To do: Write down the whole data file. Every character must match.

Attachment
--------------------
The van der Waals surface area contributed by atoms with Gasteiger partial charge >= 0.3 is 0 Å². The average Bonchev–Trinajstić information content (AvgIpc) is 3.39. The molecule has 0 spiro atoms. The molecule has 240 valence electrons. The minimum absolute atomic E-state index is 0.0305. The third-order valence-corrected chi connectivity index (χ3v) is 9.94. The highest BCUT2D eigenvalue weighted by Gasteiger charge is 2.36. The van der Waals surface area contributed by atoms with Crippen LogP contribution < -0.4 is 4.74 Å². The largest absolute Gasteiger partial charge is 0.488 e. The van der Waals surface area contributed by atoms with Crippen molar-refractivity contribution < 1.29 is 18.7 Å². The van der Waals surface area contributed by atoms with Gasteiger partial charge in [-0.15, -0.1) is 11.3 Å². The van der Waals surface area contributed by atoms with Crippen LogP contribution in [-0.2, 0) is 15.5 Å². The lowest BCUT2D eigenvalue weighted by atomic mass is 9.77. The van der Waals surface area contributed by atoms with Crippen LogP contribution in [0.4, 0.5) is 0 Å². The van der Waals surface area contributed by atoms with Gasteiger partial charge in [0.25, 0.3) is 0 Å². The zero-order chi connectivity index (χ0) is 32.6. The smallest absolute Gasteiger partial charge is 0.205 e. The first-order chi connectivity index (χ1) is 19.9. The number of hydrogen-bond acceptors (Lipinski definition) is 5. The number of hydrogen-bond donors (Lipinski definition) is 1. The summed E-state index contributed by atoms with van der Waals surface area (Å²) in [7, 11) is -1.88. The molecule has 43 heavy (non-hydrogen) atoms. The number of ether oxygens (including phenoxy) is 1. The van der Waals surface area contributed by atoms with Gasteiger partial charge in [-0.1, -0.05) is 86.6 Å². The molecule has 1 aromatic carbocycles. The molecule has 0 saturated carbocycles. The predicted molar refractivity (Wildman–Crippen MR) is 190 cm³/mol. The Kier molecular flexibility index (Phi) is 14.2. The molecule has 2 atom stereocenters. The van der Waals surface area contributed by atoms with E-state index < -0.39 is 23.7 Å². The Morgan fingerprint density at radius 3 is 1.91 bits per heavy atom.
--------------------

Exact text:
The van der Waals surface area contributed by atoms with Gasteiger partial charge >= 0.3 is 0 Å². The average Bonchev–Trinajstić information content (AvgIpc) is 3.39. The molecule has 0 spiro atoms. The molecule has 240 valence electrons. The minimum absolute atomic E-state index is 0.0305. The third-order valence-corrected chi connectivity index (χ3v) is 9.94. The highest BCUT2D eigenvalue weighted by Gasteiger charge is 2.36. The van der Waals surface area contributed by atoms with Crippen LogP contribution < -0.4 is 4.74 Å². The largest absolute Gasteiger partial charge is 0.488 e. The van der Waals surface area contributed by atoms with Crippen molar-refractivity contribution < 1.29 is 18.7 Å². The van der Waals surface area contributed by atoms with Gasteiger partial charge in [-0.15, -0.1) is 11.3 Å². The van der Waals surface area contributed by atoms with Crippen LogP contribution in [-0.2, 0) is 15.5 Å². The lowest BCUT2D eigenvalue weighted by atomic mass is 9.77. The van der Waals surface area contributed by atoms with Crippen LogP contribution in [0.4, 0.5) is 0 Å². The van der Waals surface area contributed by atoms with Gasteiger partial charge in [0.25, 0.3) is 0 Å². The zero-order chi connectivity index (χ0) is 32.6. The smallest absolute Gasteiger partial charge is 0.205 e. The first-order chi connectivity index (χ1) is 19.9. The number of hydrogen-bond acceptors (Lipinski definition) is 5. The number of hydrogen-bond donors (Lipinski definition) is 1. The summed E-state index contributed by atoms with van der Waals surface area (Å²) in [7, 11) is -1.88. The molecule has 43 heavy (non-hydrogen) atoms. The number of ether oxygens (including phenoxy) is 1. The van der Waals surface area contributed by atoms with Gasteiger partial charge in [-0.1, -0.05) is 86.6 Å². The molecule has 1 aromatic carbocycles. The molecule has 0 saturated carbocycles. The predicted molar refractivity (Wildman–Crippen MR) is 190 cm³/mol. The Kier molecular flexibility index (Phi) is 14.2. The molecule has 2 atom stereocenters. The van der Waals surface area contributed by atoms with E-state index < -0.39 is 23.7 Å². The Morgan fingerprint density at radius 3 is 1.91 bits per heavy atom.